Women can be allergic to semen and other substances in the seminal fluid of their partner, according to information presented at an annual meeting of medical professionals. Symptoms could include vaginal itching, burning and other symptoms after intercourse. Paradoxically, for some, having more frequent sex can be part of the treatment.
Highlights of gender-related research presented at the annual meeting of the American College of Allergy, Asthma and Immunology (ACAAI) include:
• Although it is not known how many women may be allergic to their partner’s semen, immunotherapy treatments may overcome the problem, provided the couple continues to have sexual intercourse regularly.
• In some cases, substances such as certain medications and foods, may cause allergic reactions when transmitted through seminal fluid.
• Women with asthma display a different pattern of disease than their male counterparts, and they may be particularly susceptible during puberty, menstruation and menopause. In adulthood, women are twice as likely as men to have asthma, and they are 42 percent more likely to die of the disease.
• Laboratory experiments suggest that estrogen may play a positive role in preventing or controlling lung diseases, such as acute respiratory disease syndrome (ARDS) and asthma.
“We are learning that there are significant differences between men and women when it comes to asthma and the other allergic diseases,” said Nancy K. Ostrom, M.D., Allergy and Asthma Medical Group and Research Center, San Diego, Calif., and moderator of the plenary session. “We as professionals must pay particular attention to gender differences in order to improve diagnosis and treatment of asthma and the other allergic diseases.”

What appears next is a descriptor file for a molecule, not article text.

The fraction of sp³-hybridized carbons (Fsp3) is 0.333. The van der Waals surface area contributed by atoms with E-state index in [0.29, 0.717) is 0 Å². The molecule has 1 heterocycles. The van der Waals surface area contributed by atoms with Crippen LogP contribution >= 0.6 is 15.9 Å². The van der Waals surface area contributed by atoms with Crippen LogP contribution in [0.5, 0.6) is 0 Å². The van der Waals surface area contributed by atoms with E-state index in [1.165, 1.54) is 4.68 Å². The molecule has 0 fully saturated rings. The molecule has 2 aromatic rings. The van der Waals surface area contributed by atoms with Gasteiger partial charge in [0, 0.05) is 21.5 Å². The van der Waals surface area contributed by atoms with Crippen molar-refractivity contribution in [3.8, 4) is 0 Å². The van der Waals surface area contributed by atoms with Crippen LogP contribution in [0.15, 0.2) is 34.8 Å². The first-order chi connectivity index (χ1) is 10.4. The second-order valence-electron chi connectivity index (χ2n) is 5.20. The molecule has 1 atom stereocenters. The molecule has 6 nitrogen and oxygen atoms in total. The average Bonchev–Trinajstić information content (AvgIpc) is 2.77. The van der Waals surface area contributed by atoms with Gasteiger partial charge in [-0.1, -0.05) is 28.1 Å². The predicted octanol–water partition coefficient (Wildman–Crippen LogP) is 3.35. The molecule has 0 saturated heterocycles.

Women and Semen Allergy
While the prevalence of semen allergy is not known, the condition does exist and should be considered as a possible diagnosis for women who report symptoms that occur shortly after intercourse. Symptoms may include itching, burning and swelling in the genital area. In the most severe cases, hives or swelling may appear elsewhere on the body and the woman may experience difficulty breathing.
“Typically symptoms occur within 30 minutes of intercourse, but in rare cases it may be hours or even days later,” said David J. Resnick, M.D., acting director, division of allergy, the New York Presbyterian Hospital, New York City.
Semen allergy is particularly suspected if symptoms go away with condom use or abstinence, he said.
In one study of 1,073 women who sought information from a researcher on semen allergy concerning their vaginal symptoms, 130, or approximately 13 percent, were determined to have semen allergy, according to Dr. Resnick.
“Although reports of the condition in the scientific literature are relatively rare, there may be women with semen allergy who go undiagnosed because their symptoms are mild or they routinely use condoms,” he said. There also are cases of women who have had allergic reactions to allergens transmitted through the seminal fluid, including the medications vinblastine, penicillin and thioridazine and some food and beverages, including walnuts and Coca-Cola.
Treatment for Semen Allergy
Patients with semen allergy should be provided with a self-injectable epinephrine kit in the event of a severe reaction. Epinephrine (adrenaline) is the first-line treatment for severe allergic reactions. In addition, there are two immunotherapy options, a technique designed to desensitize the immune system to a particular allergen:
• Intravaginal Seminal Graded Challenge (ISGC). In this technique, semen samples are placed into the vagina every 20 minutes, beginning with highly diluted samples and gradually increasing the concentration. The technique, which is performed over a few hours, must be followed by frequent sexual contact (two to three times per week) to maintain the woman’s desensitization to semen.
“Treatment failure is associated with couples who do not engage in frequent intercourse that re-exposes the patient to the allergen,” Dr. Resnick said. “Patients not living near their partners can refrigerate or freeze specimens so they can continue frequent exposure.”